Paleontologists in the field are typically seen as experts hunched over the ground, brushing dirt off dinosaur bones in a dry, barren landscape.
However, researchers are now using techniques from medicine, chemistry, engineering and physics to expose the secrets of these prehistoric creatures in labs across the world.
National Geographic released its October issue with a cover story on 'Reimaging Dinosaurs,' where it discuss new technologies in the field to uncover the look and lives of the animals, along with groundbreaking discovers made with these techniques over the past few years.
Researchers are using CT scanners in fossil reconstruction, particle accelerators for probing specimens and lasers to see what type of chemicals samples contain.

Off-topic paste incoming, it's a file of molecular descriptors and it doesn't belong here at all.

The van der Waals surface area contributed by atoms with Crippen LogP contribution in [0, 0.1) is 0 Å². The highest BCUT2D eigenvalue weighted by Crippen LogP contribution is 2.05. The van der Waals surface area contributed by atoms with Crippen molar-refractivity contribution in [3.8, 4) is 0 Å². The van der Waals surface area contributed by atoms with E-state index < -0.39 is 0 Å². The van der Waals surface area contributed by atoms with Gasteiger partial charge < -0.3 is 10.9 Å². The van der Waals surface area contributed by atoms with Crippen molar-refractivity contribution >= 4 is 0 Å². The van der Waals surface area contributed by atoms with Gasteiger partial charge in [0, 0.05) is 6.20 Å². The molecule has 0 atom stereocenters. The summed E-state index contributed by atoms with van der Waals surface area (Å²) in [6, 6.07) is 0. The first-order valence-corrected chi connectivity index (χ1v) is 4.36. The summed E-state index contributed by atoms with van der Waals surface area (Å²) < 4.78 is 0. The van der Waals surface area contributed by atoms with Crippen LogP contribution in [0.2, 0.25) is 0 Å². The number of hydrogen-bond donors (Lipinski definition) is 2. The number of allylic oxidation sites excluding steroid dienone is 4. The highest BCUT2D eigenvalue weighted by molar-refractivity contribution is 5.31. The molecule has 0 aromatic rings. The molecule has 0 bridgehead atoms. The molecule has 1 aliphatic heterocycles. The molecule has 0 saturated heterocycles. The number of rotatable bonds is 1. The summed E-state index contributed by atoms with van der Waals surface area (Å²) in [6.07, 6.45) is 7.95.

Paleontologists have identified nearly 50 new dinosaur species each year, determined deinonychus laid blueish eggs, learned the spinosaurus was more aquatic and found a tyrannosaurs rex used its large nostrils to release heat - discoveries that may may otherwise have been lost.
Michael Greshko, author of National Geographic magazine's October issue cover story, told DailyMail.com: 'We are living through a golden age of paleontology as a whole, but as for dinosaurs specifically.'
'For a group of animals that died out 66 million years ago, there are more than 10,000 species living today.'
'We live along dinosaurs every single – we call them birds.'
'You could argue in sense the age of dinosaurs never really ended.'